- Confronting the gap between ideals and reality within the United States with foreign citizens as domestic news is often picked up and relayed overseas by foreign outlets. News stories on violence, police brutality, and the issues American society confronts every day, such as racism and discrimination, illustrate our enduring value of transparency. But they can also undermine messages about American pluralism, inclusiveness, and tolerance with non-American audiences.
- PD professionals must be better prepared to address and contextualize domestic events in the field rather than stick to sanitized talking points that do not resonate with foreign citizens.
- Thought leaders and experts consulted for this study made the following additional recommendations for PD going forward: ● Focus on initiatives that work instead of creating new ones . . . . . ● Empower public diplomacy professionals in the field . . . . . ● Invest in our public diplomacy professionals
Dispelling Disinformation Directed by State Actors through Public Diplomacy
- Increasingly we are seeing state actors direct disinformation and covert influence campaigns to shape public opinion around the world. These false narratives are often meant to undermine or muddle U.S. and allied messages and goals, making clear and concerted action more difficult.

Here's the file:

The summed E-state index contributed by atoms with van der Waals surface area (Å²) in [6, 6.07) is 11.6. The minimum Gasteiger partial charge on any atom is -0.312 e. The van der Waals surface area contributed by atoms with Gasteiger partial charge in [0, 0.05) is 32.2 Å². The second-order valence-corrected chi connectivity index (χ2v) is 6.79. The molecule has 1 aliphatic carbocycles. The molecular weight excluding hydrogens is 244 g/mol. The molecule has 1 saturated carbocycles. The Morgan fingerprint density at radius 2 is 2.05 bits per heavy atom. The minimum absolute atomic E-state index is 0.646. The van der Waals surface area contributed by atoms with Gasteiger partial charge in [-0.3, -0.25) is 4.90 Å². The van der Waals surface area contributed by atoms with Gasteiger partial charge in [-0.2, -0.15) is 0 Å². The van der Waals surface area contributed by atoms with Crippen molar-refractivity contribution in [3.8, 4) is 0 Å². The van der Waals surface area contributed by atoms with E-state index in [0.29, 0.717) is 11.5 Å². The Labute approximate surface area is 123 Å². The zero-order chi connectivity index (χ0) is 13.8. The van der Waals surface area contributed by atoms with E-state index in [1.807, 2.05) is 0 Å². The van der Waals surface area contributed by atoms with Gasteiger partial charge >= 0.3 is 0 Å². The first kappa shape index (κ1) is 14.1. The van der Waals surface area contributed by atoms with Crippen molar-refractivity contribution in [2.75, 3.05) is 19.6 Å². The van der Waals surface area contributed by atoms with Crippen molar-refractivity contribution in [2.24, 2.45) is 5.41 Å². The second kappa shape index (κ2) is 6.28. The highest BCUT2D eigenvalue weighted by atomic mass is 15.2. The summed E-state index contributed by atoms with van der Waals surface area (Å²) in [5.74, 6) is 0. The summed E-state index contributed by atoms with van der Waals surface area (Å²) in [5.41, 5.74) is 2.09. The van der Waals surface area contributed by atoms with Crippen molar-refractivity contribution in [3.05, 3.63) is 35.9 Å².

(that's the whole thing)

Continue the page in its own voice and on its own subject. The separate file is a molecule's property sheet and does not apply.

- Themes: The United States has historically stood for transparency, liberal democracy, and pluralism, which have proved attractive themes to foreign audiences in the past.
- Tools: In the era of social media, when audiences can always find material that confirms their preexisting biases or worldview, the most important tactic is to support local voices who are more credible to audiences than a remote voice like that of the U.S. government or Kremlin-sponsored media for that matter.
- Structures: The Public Affairs Sections in U.S. embassies throughout Eurasia are essential to maintaining relationships with foreign citizens and coordinating with allied governments to counter negative influence on both bilateral and regional levels.
- Themes: The powerful and inclusive vision of liberal democracy once articulated by twentieth-century leaders no longer holds the same appeal to foreign audiences.